The fibrous sheets may be used in a flat sheet-like form. Preferably, however, the fibrous sheets should be used being folded like pleats to obtain a filtering area that is as wide as possible. FIG. 5 illustrates an example in which a fibrous sheet 1 that is so folded as to form pleats 7 is arranged along the outer circumference of a pipe 4 having many through holes 5, and the outer periphery thereof is surrounded by a net 6. In the thus constructed filter, the liquid to be filtered passes through the fibrous sheet 1 from the inside of the pipe 4 through the holes 5 and flows to the outside of the net 6.

The aforementioned filters of the present invention are capable of efficiently removing dust of the order of submicrons contained in the liquids having dielectric constants of smaller than 10 such as hydraulic fluids, lubricating oils, insulating oils, electro discharge machining oils, fuels, as well as a variety of organic solvents. In addition, the precision filtering effects are obtained without the need of very decreasing the mesh of the porous layer. Therefore, there is obtained a filter that exhibits small pressure drop and extended life.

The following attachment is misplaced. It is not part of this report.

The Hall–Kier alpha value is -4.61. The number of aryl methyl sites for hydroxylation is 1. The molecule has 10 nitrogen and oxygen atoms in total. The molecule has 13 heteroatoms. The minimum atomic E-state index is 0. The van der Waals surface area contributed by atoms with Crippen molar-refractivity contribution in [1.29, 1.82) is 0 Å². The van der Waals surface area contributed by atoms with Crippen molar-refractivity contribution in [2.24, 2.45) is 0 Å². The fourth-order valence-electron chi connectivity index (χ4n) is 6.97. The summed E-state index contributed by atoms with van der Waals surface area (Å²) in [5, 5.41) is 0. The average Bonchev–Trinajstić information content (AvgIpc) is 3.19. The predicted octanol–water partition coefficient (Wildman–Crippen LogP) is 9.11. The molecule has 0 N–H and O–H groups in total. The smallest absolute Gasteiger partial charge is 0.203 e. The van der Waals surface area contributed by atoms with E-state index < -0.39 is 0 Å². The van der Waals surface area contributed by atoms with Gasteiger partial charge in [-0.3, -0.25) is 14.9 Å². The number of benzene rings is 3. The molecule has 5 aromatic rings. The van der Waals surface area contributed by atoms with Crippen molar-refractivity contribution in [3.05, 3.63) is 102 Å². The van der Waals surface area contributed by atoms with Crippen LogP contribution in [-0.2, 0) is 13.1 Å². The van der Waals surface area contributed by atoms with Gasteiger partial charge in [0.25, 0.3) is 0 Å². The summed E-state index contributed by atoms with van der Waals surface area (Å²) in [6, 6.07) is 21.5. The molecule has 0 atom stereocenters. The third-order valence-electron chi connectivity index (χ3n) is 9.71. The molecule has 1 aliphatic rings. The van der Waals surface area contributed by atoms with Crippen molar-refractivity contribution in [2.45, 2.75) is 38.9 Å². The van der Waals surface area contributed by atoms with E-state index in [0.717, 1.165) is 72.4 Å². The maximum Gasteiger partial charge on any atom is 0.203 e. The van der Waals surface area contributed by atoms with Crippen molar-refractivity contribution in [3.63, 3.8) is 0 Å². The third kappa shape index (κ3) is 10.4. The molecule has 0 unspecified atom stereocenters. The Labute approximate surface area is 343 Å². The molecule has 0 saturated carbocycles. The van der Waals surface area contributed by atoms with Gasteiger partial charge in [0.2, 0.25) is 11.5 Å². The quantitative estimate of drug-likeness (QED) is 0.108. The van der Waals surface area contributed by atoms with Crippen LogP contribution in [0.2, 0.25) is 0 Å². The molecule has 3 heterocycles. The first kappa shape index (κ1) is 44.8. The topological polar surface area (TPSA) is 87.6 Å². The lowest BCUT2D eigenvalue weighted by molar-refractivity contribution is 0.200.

The functions and effects of the present invention will now be explained by way of concrete embodiments.

The filtering efficiency used in the below-mentioned embodiment is a value found in accordance with the following relation,

Filtering efficiency (%)(X1 -X2)100/X1 

where X1 denotes the dust density in the liquid before being filtered and X2 denotes the dust density after being filtered.

The density X2 of dust in the liquid after the filtration is measured in a manner as described below using a measuring apparatus that is schematically shown in FIG. 6.